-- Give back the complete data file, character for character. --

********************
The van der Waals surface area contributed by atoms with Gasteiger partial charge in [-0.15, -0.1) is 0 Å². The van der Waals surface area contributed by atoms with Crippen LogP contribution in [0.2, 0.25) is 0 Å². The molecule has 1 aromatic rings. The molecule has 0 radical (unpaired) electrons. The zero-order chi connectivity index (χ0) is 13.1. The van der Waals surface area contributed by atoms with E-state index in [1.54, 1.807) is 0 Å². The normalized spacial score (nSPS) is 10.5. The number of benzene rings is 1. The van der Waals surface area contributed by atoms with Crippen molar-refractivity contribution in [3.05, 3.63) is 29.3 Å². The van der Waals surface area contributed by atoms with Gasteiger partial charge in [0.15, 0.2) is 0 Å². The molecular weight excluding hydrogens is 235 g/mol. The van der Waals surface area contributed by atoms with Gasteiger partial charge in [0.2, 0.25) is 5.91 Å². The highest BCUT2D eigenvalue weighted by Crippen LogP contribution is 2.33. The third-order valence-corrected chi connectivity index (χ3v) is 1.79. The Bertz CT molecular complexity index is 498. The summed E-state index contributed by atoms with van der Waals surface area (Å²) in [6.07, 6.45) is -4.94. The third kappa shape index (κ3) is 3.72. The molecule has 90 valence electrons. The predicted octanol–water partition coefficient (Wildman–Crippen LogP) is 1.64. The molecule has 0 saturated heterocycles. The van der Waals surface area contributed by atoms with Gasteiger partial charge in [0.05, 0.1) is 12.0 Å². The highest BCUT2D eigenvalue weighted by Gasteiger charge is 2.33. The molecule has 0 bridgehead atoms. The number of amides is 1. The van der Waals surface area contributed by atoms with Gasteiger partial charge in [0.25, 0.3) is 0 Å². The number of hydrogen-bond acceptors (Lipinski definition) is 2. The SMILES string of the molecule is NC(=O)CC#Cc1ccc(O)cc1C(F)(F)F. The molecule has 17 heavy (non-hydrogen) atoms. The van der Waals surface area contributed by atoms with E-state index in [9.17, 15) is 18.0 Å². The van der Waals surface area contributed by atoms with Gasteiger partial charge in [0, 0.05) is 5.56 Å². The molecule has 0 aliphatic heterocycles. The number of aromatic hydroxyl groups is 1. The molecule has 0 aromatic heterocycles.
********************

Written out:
The van der Waals surface area contributed by atoms with Gasteiger partial charge in [-0.15, -0.1) is 0 Å². The van der Waals surface area contributed by atoms with Crippen LogP contribution in [0.2, 0.25) is 0 Å². The molecule has 1 aromatic rings. The molecule has 0 radical (unpaired) electrons. The zero-order chi connectivity index (χ0) is 13.1. The van der Waals surface area contributed by atoms with E-state index in [1.54, 1.807) is 0 Å². The normalized spacial score (nSPS) is 10.5. The number of benzene rings is 1. The van der Waals surface area contributed by atoms with Crippen molar-refractivity contribution in [3.05, 3.63) is 29.3 Å². The van der Waals surface area contributed by atoms with Gasteiger partial charge in [0.15, 0.2) is 0 Å². The molecular weight excluding hydrogens is 235 g/mol. The van der Waals surface area contributed by atoms with Gasteiger partial charge in [0.2, 0.25) is 5.91 Å². The highest BCUT2D eigenvalue weighted by Crippen LogP contribution is 2.33. The third-order valence-corrected chi connectivity index (χ3v) is 1.79. The Bertz CT molecular complexity index is 498. The summed E-state index contributed by atoms with van der Waals surface area (Å²) in [6.07, 6.45) is -4.94. The third kappa shape index (κ3) is 3.72. The molecule has 90 valence electrons. The predicted octanol–water partition coefficient (Wildman–Crippen LogP) is 1.64. The molecule has 0 saturated heterocycles. The van der Waals surface area contributed by atoms with Gasteiger partial charge in [0.05, 0.1) is 12.0 Å². The highest BCUT2D eigenvalue weighted by Gasteiger charge is 2.33. The molecule has 0 bridgehead atoms. The number of amides is 1. The van der Waals surface area contributed by atoms with Gasteiger partial charge in [0.25, 0.3) is 0 Å². The number of hydrogen-bond acceptors (Lipinski definition) is 2. The SMILES string of the molecule is NC(=O)CC#Cc1ccc(O)cc1C(F)(F)F. The molecule has 17 heavy (non-hydrogen) atoms. The van der Waals surface area contributed by atoms with E-state index in [9.17, 15) is 18.0 Å². The van der Waals surface area contributed by atoms with Gasteiger partial charge in [0, 0.05) is 5.56 Å². The molecule has 0 aliphatic heterocycles. The number of aromatic hydroxyl groups is 1. The molecule has 0 aromatic heterocycles.